Friday, February 7, 2014

For about 28 years, Berlin was a divided city with a 12-foot concrete wall establishing its boundaries.

Following World War II, Germany was divided, as was the capital of Berlin. The United States, Great Britain and France, who had similar government beliefs, occupied West Germany and West Berlin. East Germany and East Berlin were occupied by the Soviet Union. In those early years, thousands of people began migrating from the East to the West due to the government's restrictions and economic hardships. To prevent losing more of its population, East Germany established the Berlin Wall in August 1961.
The original cinder block wall with barbed wire morphed over the years into a concrete block, 12-foot-tall wall with a rounded top starting in 1975. Armed guards were stationed by the wall to prevent escape to the West. However, an estimated 10,000 people made escape attempts, with only half of those attempts successful, and 246 people died because of the Berlin Wall.

In November 1989, the Berlin Wall finally fell. (Read a personal account of the wall falling here.) I was 13, and only vaguely remember catching glimpses of this moment on television.

24 years later, I saw the remains of the Berlin Wall in person. Staring at these decaying concrete sections was a sobering moment. I realized how often I’ve taken my American freedom for granted.
A 200-meter-long strip of the border wall (outer wall), severely damaged by souvenir-seekers, is still standing at its original location on the southern side of Niederkirchnerstraße in Berlin.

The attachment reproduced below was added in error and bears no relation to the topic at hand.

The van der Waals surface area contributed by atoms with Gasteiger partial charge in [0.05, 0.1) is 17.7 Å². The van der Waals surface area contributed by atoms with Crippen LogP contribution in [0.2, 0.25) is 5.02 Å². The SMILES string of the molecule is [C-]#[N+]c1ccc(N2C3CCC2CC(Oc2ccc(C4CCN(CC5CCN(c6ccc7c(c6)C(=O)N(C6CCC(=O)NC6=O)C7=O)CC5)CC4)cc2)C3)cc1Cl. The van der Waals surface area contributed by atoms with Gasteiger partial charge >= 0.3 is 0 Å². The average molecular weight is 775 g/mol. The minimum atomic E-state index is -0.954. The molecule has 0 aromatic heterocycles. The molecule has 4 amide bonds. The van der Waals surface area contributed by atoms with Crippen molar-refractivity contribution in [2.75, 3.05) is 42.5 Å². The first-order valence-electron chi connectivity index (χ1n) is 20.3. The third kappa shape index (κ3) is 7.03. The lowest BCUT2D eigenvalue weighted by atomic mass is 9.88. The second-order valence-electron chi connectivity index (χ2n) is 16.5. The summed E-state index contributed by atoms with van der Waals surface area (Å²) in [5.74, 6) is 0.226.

A “prettier” section of the wall is known as the East Side Gallery – a 1.3 km-long painted stretch of the former Berlin Wall along the Mühlenstrasse in former East Berlin. It is the largest open-air gallery in the world with over 100 original mural paintings. International artists transformed these grey, ugly walls into pieces of art that recognized the liberation and peace following the wall’s fall.

I highly recommend a stroll by the East Side Gallery for any first-time visitor to Berlin.
One of the best known paintings, “The Mortal Kiss” by Dimitrji Vrubel, of Erich Honecker and Leonid Brezhnev’s mouth-to-mouth embrace.
In November on the West side of the wall, there was a special photo exhibit, called WALLONWALL, about walls that separate people worldwide.
This photo shows West Bank, Israel.
The East Side Gallery
Mühlenstraße (near Oberbaumbrücke)
10243  Berlin 

Corner of NiederkirchnerStrasse/Wilhelmstrasse
A 10-minute walk from Checkpoint Charlie or Potsdamer Platz

Tagged: , ,


Moe said...

Great photos! I've been to Berlin many times, but haven't spent too much time around the remnants of the wall. I think next time I will have to follow your lead and venture to it. :)

I was 5 when the wall fell, born in West Germany (Köln) and I remember my mom crying as she watched CNN. Many of our relatives were in East Germany and when I wasn't until years later, when I was 10 that I finally met them. That cement wall and its existence had a huge impact on my family. And then it was part of my thesis topic as well :)

Joy said...

@Moe, WOW...thanks for sharing your story! I cannot even fathom what that would have been like living in Germany at that time. I often think about that as I walk through Warsaw and think of how awful things were during and following WWII.

Since you love to take photos, I'm sure you'd be inspired by the wall too.

Linda said...

Wonderful photos! Thank you so much for sharing.